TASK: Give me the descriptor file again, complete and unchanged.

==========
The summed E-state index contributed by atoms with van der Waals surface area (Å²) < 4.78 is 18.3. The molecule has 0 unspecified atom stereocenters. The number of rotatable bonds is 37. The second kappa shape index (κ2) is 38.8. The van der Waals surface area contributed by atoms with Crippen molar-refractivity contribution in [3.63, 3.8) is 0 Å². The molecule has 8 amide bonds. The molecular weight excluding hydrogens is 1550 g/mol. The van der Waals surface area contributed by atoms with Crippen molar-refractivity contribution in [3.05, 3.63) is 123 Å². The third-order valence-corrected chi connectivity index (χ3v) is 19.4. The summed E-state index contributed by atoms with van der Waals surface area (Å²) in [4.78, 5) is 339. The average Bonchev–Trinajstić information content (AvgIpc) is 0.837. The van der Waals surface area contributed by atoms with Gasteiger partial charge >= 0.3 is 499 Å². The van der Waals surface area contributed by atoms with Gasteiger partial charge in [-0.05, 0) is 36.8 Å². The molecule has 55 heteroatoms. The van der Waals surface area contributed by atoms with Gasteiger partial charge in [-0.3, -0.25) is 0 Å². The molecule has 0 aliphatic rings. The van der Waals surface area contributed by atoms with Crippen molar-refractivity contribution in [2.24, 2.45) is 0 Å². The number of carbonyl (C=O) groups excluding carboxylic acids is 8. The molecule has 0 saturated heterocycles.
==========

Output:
The summed E-state index contributed by atoms with van der Waals surface area (Å²) < 4.78 is 18.3. The molecule has 0 unspecified atom stereocenters. The number of rotatable bonds is 37. The second kappa shape index (κ2) is 38.8. The van der Waals surface area contributed by atoms with Crippen molar-refractivity contribution in [3.63, 3.8) is 0 Å². The molecule has 8 amide bonds. The molecular weight excluding hydrogens is 1550 g/mol. The van der Waals surface area contributed by atoms with Crippen molar-refractivity contribution in [3.05, 3.63) is 123 Å². The third-order valence-corrected chi connectivity index (χ3v) is 19.4. The summed E-state index contributed by atoms with van der Waals surface area (Å²) in [4.78, 5) is 339. The average Bonchev–Trinajstić information content (AvgIpc) is 0.837. The van der Waals surface area contributed by atoms with Gasteiger partial charge >= 0.3 is 499 Å². The van der Waals surface area contributed by atoms with Gasteiger partial charge in [-0.05, 0) is 36.8 Å². The molecule has 55 heteroatoms. The van der Waals surface area contributed by atoms with Gasteiger partial charge in [-0.3, -0.25) is 0 Å². The molecule has 0 aliphatic rings. The van der Waals surface area contributed by atoms with Crippen molar-refractivity contribution in [2.24, 2.45) is 0 Å². The number of carbonyl (C=O) groups excluding carboxylic acids is 8. The molecule has 0 saturated heterocycles.